LNG is a global commodity with 20 countries exporting to 35 importing countries. It accounts for approximately 10% of global gas consumption and represents 32% of internationally-traded natural gas. Market penetration is increasing in areas such as Latin America, the Middle East, Africa and parts of south-east Asia, while around 20 countries have plans for import terminals, facilitated by new technologies such as floating storage and regasification units (FSRUs).
The LNG market is currently heading into oversupply, with approximately 150 million tonnes per annum (Mtpa) of new export capacity due to come on line between 2015 and 2020 - a 50% increase over current capacity.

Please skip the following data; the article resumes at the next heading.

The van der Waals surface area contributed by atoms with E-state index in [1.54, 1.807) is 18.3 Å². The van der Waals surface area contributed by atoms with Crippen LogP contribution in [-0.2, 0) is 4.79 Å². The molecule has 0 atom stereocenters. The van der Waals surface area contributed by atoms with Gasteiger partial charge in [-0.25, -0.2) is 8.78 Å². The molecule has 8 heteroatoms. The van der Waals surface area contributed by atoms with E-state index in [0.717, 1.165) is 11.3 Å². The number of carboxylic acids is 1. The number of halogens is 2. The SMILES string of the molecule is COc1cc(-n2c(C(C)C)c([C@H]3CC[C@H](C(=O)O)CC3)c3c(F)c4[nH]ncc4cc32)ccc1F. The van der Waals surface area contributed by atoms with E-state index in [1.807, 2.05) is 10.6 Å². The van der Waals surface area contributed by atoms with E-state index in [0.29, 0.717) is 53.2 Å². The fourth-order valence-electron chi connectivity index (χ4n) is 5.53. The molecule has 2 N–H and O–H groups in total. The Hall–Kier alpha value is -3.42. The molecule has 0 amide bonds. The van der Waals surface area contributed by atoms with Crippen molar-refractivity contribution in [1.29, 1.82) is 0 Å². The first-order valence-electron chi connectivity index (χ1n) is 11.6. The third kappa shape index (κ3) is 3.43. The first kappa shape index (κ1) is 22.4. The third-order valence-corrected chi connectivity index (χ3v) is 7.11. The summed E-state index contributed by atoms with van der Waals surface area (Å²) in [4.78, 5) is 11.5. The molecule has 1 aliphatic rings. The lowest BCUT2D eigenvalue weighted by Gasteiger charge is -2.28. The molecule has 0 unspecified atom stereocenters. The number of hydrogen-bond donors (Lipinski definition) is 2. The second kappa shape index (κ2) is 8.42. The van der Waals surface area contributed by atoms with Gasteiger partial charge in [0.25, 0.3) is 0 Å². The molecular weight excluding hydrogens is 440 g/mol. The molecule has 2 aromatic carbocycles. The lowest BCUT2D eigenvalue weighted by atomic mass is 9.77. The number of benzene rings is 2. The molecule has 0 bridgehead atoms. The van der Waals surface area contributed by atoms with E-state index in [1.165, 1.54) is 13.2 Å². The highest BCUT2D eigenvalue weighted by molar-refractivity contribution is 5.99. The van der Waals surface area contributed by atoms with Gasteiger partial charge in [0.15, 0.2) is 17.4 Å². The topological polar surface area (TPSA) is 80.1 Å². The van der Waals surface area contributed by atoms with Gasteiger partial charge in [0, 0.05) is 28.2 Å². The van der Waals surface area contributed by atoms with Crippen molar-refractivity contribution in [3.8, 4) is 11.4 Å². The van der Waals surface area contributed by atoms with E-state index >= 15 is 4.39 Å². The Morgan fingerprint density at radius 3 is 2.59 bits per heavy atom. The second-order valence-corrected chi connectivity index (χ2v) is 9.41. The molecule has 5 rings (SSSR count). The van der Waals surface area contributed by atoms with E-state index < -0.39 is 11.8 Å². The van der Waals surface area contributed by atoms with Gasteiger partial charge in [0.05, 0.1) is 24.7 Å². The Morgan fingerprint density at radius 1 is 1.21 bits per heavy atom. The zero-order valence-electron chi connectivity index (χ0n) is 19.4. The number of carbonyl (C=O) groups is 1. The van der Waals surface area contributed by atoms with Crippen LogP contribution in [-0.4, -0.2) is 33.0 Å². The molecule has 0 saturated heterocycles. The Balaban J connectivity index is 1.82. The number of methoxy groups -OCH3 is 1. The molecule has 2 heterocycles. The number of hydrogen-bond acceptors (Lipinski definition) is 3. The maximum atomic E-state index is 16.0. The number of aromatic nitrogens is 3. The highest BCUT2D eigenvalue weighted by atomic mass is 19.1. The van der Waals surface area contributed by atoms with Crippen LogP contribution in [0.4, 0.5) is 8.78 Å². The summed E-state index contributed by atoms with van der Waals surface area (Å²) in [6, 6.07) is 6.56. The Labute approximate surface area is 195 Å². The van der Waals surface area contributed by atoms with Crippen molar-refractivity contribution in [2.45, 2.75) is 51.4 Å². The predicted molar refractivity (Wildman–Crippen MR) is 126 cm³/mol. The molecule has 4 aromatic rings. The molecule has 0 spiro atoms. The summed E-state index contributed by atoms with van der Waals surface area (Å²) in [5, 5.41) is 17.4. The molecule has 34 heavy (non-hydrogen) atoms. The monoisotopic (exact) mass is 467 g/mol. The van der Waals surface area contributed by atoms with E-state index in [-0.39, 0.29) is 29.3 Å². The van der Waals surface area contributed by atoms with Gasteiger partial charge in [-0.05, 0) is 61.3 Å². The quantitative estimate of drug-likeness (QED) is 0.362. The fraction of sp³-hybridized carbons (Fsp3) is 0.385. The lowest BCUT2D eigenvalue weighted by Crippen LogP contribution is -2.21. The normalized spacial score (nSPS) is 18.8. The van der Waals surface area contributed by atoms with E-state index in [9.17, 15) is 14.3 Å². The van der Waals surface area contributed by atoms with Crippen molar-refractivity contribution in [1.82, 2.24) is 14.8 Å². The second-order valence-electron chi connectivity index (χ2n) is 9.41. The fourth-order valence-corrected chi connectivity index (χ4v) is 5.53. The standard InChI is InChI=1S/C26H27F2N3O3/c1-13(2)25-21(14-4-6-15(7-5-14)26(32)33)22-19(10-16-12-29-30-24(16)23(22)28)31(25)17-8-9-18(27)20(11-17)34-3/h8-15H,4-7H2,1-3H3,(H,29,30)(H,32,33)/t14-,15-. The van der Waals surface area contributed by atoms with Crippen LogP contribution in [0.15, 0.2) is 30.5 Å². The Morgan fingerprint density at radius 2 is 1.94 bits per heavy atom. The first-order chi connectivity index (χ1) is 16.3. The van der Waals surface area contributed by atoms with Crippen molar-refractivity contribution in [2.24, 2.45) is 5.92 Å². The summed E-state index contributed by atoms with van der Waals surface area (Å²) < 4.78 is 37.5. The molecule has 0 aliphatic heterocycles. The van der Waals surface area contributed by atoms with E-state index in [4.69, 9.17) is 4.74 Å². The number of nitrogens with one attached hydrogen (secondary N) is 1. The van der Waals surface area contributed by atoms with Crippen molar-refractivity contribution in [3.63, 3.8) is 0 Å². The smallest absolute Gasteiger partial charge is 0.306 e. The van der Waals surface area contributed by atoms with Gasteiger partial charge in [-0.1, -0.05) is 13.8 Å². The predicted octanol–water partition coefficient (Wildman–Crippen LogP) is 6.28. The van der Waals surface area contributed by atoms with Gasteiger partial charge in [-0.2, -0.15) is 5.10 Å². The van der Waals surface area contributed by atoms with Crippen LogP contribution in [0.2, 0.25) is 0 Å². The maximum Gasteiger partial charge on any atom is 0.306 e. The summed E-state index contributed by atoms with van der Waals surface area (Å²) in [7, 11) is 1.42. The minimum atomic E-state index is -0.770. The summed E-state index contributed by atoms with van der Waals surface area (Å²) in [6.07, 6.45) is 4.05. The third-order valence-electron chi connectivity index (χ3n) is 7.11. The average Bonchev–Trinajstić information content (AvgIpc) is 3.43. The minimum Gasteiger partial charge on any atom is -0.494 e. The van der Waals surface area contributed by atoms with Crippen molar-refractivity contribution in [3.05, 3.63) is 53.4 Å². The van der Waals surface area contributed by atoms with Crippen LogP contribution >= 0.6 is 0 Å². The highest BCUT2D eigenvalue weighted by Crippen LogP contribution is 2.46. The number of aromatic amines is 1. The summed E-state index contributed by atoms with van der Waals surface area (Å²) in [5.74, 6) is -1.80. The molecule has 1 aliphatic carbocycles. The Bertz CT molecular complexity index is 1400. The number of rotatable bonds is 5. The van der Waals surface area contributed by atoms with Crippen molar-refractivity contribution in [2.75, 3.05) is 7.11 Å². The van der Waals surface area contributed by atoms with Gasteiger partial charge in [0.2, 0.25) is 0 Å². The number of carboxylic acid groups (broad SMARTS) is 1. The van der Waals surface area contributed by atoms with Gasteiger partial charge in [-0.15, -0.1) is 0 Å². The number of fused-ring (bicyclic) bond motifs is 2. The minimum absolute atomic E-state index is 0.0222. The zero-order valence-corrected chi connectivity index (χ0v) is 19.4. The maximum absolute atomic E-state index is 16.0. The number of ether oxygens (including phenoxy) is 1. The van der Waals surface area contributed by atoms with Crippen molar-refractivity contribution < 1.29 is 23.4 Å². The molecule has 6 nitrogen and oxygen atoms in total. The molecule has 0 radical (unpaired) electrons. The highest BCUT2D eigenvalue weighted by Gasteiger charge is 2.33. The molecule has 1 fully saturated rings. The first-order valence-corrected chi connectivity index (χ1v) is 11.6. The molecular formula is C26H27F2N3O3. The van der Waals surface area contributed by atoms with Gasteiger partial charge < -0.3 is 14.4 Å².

New liquefaction projects in Australia, Russia, Malaysia and Indonesia have been joined by a rush of LNG export projects in the US, stimulated by extensive shale gas developments.
There have also been structural changes in the LNG market. The expansion of the LNG trade has been accompanied by an increase in the number and diversity of LNG players in the upstream sector. There is an increase of investment in LNG solutions for transportation and changes in the marketing and trading of LNG. Small to mid-scale LNG has taken off, increasing market penetration and servicing demand from power projects in areas not covered by power grids - from surface transportation, such as trucks and trains, and from the maritime sector. And resulting from the new entrants and the added competition, a more flexible approach to LNG contracting and pricing is emerging.